Bissell also encouraged women to become photographers. By 1920, Catherine Filene, editor of the book, "Careers for Women," included the statement: “From the standpoint of the artistic photographer, the best school for portrait work is Clarence H. White’s in New York. There are two others in New York which give more of a commercial training, and one in Effingham Illinois. ... Illinois College of Photography, 910 Wabash Avenue, Effingham, Illinois.”
The litmus test for schools, of course, is can the graduates succeed in careers with the skills taught at the school. A look at the notable (possibly not well-known to the public, but well-publicized in photographic literature) graduates of the Illinois College of Photography provides the answer. A visit to the internet frequently will provide detailed biographies of these photographers if the reader wants to know more about these individuals who were well-known nationally and in other parts of the globe, as well: Robert Bagby, Arthur Serviss Dudley (graduated 1903), Avery Edwin Field (graduated 1906), Fred Hultstrand (graduated 1911), Amando Céspedes Marin (graduated 1900), Edward Weston (attended 1908–1911), Ellery Vladimir Wilcox, Tomar J. Hileman, Ross Hall, Will H. Manahan, C. W. Dishinger, Clarence I. Browne, Lyle B. Tyler, E. W.J. Kurth, Benjamin L. Grey, Frank J. Last and Howard A. Murray.
Their areas of success included establishing studios across the continent; being President of a variety of photographers’ associations, such as the Photographers' Association of America, the Southeastern Photographers' Association, Florida Photographers’ Association, Southern Photographers’ Association, the Southwestern Photographers' Association, and the Central-Western Photographers' Association; being a member of Florida State Board of Photographer Examiners; being the Superintendent of U.S. Veterans’ Bureau School of Photography; holding the position of photographer in the ordnance department U.S. Army during World War I; and being the first person to photograph President Harding, and cabinet members individually; having photographs of Native Americans displayed in the National Anthropological Archives of the Smithsonian Institution; providing images for United States postage stamps; and being the official Glacier National Park photographer.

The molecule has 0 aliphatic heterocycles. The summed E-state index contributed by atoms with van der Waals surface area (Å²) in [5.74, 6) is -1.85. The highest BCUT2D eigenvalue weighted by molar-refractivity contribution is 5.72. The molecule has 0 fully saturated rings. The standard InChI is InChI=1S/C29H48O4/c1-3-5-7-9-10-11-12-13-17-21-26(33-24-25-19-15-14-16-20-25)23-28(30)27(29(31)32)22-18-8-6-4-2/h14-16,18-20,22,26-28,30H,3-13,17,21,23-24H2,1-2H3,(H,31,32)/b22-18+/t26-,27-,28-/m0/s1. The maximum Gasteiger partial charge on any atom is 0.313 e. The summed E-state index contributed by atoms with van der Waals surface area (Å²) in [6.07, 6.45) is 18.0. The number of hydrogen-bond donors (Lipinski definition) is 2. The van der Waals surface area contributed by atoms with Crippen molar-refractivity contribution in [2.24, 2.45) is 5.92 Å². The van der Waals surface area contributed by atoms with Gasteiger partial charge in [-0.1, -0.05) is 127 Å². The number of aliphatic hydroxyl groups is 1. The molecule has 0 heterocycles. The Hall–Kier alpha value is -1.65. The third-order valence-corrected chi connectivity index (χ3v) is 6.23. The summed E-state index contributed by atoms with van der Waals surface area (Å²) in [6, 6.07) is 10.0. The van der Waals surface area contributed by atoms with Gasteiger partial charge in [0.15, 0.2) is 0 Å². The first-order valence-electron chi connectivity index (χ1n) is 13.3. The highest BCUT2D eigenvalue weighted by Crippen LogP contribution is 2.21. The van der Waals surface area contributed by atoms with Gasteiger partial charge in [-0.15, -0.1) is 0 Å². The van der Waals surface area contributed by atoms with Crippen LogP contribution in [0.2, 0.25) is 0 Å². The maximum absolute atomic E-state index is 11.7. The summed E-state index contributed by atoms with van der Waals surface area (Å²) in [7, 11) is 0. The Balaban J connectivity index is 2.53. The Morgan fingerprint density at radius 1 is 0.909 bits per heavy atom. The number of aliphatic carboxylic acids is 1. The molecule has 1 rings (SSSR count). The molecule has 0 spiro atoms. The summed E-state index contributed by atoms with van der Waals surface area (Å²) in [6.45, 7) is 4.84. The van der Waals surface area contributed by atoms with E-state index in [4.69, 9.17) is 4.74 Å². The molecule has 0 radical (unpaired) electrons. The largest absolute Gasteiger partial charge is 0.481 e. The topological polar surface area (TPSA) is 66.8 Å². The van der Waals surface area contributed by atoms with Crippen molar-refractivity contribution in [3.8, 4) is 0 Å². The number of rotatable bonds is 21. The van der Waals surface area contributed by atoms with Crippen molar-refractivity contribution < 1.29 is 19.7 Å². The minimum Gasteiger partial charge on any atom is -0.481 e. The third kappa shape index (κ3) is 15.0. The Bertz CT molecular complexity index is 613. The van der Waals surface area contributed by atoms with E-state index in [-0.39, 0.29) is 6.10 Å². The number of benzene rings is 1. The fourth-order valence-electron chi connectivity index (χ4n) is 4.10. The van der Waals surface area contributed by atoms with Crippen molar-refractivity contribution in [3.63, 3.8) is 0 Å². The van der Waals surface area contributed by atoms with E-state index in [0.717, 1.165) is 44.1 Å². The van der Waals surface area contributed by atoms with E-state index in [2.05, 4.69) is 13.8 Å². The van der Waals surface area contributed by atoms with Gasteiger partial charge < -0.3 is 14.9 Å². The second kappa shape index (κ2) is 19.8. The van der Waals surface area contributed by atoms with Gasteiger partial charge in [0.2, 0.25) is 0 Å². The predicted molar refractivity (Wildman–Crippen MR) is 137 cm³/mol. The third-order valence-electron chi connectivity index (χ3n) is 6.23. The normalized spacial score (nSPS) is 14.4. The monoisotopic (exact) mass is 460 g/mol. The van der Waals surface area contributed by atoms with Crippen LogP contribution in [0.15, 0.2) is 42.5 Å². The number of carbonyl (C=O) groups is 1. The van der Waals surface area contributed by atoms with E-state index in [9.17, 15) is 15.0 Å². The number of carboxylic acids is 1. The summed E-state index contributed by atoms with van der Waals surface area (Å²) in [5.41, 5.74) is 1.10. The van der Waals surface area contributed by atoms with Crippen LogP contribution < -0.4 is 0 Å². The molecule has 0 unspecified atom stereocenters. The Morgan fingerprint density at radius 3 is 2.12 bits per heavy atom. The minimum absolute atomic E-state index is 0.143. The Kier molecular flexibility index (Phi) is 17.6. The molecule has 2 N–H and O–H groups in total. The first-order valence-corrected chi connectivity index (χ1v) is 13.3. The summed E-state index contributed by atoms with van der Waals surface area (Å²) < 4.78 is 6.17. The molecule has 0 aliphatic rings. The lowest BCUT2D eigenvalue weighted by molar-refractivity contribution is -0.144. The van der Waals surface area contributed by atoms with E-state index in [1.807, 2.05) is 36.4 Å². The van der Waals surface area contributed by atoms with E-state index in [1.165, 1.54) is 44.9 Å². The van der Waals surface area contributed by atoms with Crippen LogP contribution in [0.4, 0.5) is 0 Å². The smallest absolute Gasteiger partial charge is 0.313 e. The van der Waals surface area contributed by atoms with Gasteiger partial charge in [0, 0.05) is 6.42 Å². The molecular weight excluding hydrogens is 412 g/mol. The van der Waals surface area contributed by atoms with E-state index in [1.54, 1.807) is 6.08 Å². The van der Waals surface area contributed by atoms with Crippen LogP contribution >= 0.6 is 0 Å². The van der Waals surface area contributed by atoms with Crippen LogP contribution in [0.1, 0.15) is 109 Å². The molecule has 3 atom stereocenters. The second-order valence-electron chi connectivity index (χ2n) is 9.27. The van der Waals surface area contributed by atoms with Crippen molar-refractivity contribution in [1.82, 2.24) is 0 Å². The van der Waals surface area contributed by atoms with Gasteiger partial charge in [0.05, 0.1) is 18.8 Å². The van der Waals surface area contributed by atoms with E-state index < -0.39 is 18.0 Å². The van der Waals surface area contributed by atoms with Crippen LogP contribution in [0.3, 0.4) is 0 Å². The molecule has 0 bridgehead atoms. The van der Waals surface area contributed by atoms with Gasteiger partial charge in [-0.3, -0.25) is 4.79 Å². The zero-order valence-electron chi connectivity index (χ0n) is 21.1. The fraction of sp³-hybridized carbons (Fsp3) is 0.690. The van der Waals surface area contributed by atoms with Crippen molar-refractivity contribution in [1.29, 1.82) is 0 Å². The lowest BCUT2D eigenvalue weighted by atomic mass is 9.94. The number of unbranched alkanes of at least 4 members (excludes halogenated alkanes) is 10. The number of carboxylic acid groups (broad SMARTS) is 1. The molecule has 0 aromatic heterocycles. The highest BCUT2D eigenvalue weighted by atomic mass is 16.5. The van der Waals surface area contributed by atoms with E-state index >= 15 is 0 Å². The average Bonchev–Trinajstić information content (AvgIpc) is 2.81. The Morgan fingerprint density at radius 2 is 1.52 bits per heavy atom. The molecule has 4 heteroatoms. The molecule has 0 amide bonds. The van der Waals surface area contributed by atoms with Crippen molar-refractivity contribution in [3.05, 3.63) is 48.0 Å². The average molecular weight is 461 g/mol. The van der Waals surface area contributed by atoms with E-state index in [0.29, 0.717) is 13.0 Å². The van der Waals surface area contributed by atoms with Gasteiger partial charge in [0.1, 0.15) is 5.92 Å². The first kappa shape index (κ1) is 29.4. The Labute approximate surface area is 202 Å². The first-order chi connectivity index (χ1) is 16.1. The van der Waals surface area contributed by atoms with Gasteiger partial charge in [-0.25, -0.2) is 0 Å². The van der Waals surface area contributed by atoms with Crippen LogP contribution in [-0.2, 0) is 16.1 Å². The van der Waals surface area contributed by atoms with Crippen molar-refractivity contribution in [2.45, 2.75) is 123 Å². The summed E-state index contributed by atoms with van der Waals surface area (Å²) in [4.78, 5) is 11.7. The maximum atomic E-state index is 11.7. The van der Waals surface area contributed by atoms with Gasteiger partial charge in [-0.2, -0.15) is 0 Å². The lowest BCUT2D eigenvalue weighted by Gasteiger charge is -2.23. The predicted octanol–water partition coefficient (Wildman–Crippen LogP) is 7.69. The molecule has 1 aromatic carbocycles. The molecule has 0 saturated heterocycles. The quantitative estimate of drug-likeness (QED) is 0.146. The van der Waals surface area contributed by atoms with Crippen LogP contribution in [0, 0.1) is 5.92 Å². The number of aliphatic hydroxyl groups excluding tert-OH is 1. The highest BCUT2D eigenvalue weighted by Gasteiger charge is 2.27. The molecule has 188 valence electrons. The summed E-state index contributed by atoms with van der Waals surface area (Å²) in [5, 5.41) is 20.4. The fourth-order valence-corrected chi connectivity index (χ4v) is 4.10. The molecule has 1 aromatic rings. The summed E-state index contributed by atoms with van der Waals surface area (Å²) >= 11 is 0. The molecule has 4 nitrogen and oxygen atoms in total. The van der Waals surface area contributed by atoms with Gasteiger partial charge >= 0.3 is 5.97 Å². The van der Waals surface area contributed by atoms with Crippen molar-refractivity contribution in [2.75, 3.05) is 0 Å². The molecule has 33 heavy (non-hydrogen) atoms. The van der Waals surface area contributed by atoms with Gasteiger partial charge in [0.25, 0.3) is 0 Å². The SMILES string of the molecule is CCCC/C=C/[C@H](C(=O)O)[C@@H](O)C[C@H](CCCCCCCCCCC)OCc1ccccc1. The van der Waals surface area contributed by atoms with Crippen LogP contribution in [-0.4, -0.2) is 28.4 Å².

On Nov. 8, 1921, Lewis Bissell stepped down from his leadership of the college and sold the institution to father and son purchasers, E.E. and LeGrand Flack. The younger man had been secretary for Bissell. The new owners pledged to use “every endeavor to keep (the College) fully abreast of the times and to maintain their present high reputation.” LeGrand, as President of Illinois College of Photography, worked diligently and quite capably to complete the pledge.
A 1926 newspaper headline read: “New Life Given Illinois College of Photography,” then went on to describe changes in curriculum and in advertising, the latter of which was intended to secure more international students than ever before. However, national and international economic conditions did not cooperate.
The death knell occurred during the Great Depression on April 8, 1931. Following a July voluntary bankruptcy, the grand achievement came to an end. Nonetheless, the college’s influence continued in the former students whose photography galleries were scattered around the world.